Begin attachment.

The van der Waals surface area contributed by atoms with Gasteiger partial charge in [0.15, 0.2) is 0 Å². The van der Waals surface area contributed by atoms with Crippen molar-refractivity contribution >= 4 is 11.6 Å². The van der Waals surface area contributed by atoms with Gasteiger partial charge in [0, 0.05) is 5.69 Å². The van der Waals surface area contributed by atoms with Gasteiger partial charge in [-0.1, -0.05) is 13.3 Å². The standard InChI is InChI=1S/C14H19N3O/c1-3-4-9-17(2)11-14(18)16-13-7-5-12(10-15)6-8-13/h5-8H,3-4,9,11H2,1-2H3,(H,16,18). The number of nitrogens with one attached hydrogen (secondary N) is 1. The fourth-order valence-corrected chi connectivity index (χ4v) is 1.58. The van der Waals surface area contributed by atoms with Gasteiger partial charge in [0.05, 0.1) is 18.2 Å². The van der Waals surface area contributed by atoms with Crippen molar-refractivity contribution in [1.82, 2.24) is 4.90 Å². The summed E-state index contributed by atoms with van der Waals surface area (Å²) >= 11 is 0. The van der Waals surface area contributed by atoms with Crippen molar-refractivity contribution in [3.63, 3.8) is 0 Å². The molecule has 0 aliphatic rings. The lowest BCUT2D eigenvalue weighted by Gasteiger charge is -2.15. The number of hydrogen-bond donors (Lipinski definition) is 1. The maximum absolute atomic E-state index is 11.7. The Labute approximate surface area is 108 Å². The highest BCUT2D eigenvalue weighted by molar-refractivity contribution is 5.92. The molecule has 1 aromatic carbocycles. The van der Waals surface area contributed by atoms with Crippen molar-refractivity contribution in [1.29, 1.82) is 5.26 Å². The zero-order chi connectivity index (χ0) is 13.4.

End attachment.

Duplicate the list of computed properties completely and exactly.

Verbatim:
The van der Waals surface area contributed by atoms with Gasteiger partial charge in [0.15, 0.2) is 0 Å². The van der Waals surface area contributed by atoms with Crippen molar-refractivity contribution >= 4 is 11.6 Å². The van der Waals surface area contributed by atoms with Gasteiger partial charge in [0, 0.05) is 5.69 Å². The van der Waals surface area contributed by atoms with Gasteiger partial charge in [-0.1, -0.05) is 13.3 Å². The standard InChI is InChI=1S/C14H19N3O/c1-3-4-9-17(2)11-14(18)16-13-7-5-12(10-15)6-8-13/h5-8H,3-4,9,11H2,1-2H3,(H,16,18). The number of nitrogens with one attached hydrogen (secondary N) is 1. The fourth-order valence-corrected chi connectivity index (χ4v) is 1.58. The van der Waals surface area contributed by atoms with Gasteiger partial charge in [0.05, 0.1) is 18.2 Å². The van der Waals surface area contributed by atoms with Crippen molar-refractivity contribution in [1.82, 2.24) is 4.90 Å². The summed E-state index contributed by atoms with van der Waals surface area (Å²) >= 11 is 0. The van der Waals surface area contributed by atoms with Crippen molar-refractivity contribution in [3.63, 3.8) is 0 Å². The molecule has 0 aliphatic rings. The lowest BCUT2D eigenvalue weighted by Gasteiger charge is -2.15. The number of hydrogen-bond donors (Lipinski definition) is 1. The maximum absolute atomic E-state index is 11.7. The Labute approximate surface area is 108 Å². The highest BCUT2D eigenvalue weighted by molar-refractivity contribution is 5.92. The molecule has 1 aromatic carbocycles. The van der Waals surface area contributed by atoms with Crippen molar-refractivity contribution in [1.29, 1.82) is 5.26 Å². The zero-order chi connectivity index (χ0) is 13.4.